Obama administration unveils strategy for meeting global poverty goals
The Obama administration is rolling out its strategy for meeting the Milennium Development goals, eight commitments by U.N. members to dramatically reduce global poverty by the year 2015.
The strategy was unveiled at a meeting Friday at the United Nations Foundation that was closed to the press. But according to a copy obtained by the Post, the new plan puts a heavy emphasis on using innovation and doing a better job of measuring what projects work and what don't.
The plan doesn't call for new money; it is more of a roadmap on how the U. S. government uses foreign aid.
By "innovation," the administration means both using new technology, stimulating new ideas in poor countries, and making sure people have access to knowledge. A few examples:
--expanding use of low-cost resuscitation technology to reduce the deaths of newborn babies;
--increasing agriculture research in impoverished countries;
--developing a global "virtual" science library using social networking.
The strategy also pledges to improve the transparency of aid flows.
Greg Adams, director of aid effectiveness at Oxfam America, said the strategy represented an evolution in how to think about foreign assistance.
"We don't do development. People and countries develop themselves," he said. "The way you do that well is by investing in the places where there's local energy for change. That's the innovative approach that's talked about in this MDG action plan."
Aid experts had been eagerly awaiting the strategy, which had been promised by Obama in addition to a major speech this fall at the United Nations on global development.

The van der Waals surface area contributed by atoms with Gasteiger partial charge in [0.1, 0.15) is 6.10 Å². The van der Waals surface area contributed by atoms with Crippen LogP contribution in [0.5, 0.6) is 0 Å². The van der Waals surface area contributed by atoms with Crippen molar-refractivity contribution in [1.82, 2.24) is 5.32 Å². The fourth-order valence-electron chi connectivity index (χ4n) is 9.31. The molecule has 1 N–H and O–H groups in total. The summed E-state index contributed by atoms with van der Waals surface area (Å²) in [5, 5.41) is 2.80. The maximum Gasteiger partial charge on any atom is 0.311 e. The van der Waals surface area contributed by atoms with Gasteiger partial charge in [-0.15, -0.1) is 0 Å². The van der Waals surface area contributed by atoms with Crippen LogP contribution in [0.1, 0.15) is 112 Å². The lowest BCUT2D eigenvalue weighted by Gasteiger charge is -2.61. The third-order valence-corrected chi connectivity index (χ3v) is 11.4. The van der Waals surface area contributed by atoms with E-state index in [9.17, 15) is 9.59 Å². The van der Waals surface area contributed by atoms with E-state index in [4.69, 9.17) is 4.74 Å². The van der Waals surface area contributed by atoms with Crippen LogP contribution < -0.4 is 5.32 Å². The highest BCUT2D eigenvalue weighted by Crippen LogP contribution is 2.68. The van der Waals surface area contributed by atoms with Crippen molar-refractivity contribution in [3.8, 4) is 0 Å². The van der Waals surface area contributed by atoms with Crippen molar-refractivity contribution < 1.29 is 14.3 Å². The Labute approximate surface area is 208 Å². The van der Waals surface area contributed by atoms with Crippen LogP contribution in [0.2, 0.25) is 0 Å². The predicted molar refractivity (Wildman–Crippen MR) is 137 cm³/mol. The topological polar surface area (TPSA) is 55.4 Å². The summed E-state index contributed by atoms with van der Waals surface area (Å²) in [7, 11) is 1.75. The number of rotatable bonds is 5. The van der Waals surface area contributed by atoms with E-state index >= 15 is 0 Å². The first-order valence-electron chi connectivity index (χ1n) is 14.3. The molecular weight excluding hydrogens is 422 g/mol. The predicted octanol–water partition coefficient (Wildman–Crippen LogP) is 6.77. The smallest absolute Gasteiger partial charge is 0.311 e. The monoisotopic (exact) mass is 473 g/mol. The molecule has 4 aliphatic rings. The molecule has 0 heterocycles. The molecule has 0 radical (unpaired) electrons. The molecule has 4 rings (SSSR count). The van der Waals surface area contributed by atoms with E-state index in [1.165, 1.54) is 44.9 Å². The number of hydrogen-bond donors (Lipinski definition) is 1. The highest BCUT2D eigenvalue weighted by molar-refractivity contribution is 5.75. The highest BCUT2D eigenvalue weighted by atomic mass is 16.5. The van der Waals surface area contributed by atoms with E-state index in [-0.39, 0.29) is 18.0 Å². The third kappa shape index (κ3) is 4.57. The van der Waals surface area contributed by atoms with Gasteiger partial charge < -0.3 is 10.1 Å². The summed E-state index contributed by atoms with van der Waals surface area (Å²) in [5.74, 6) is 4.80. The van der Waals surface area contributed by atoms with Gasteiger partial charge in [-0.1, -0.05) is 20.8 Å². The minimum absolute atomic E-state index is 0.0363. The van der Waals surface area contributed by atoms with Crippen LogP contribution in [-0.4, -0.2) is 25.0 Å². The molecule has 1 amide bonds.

But fulfilling the milennium goals by 2015 will require "historic leaps in human development," the strategy noted.
The goals include cutting in half the proportion of people whose income is less than $1 a day and the proportion of people who suffer from hunger, compared to 1990 levels.
The Obama administration has launched major initiatives on improving global health and helping small farmers in impoverished countries. But its ambitions may be tempered by cuts in foreign-aid expected in the 2011 budget, which is wending its way through Congress.
The Bush administration won praise from development experts for its huge HIV-AIDS program in Africa and the establishment of the Milennium Challenge Corporation, which provides development grants.
But the last administration "sort of ignored" the Milennium goals, said Peter Yeo, vice-president of public policy at the United Nations Foundation. Obama's embrace of them "will make it easier for the U.S. to work with other donor countries and the developing world" on poverty issues, he said.
Mary Beth Sheridan
| July 30, 2010; 12:10 PM ET
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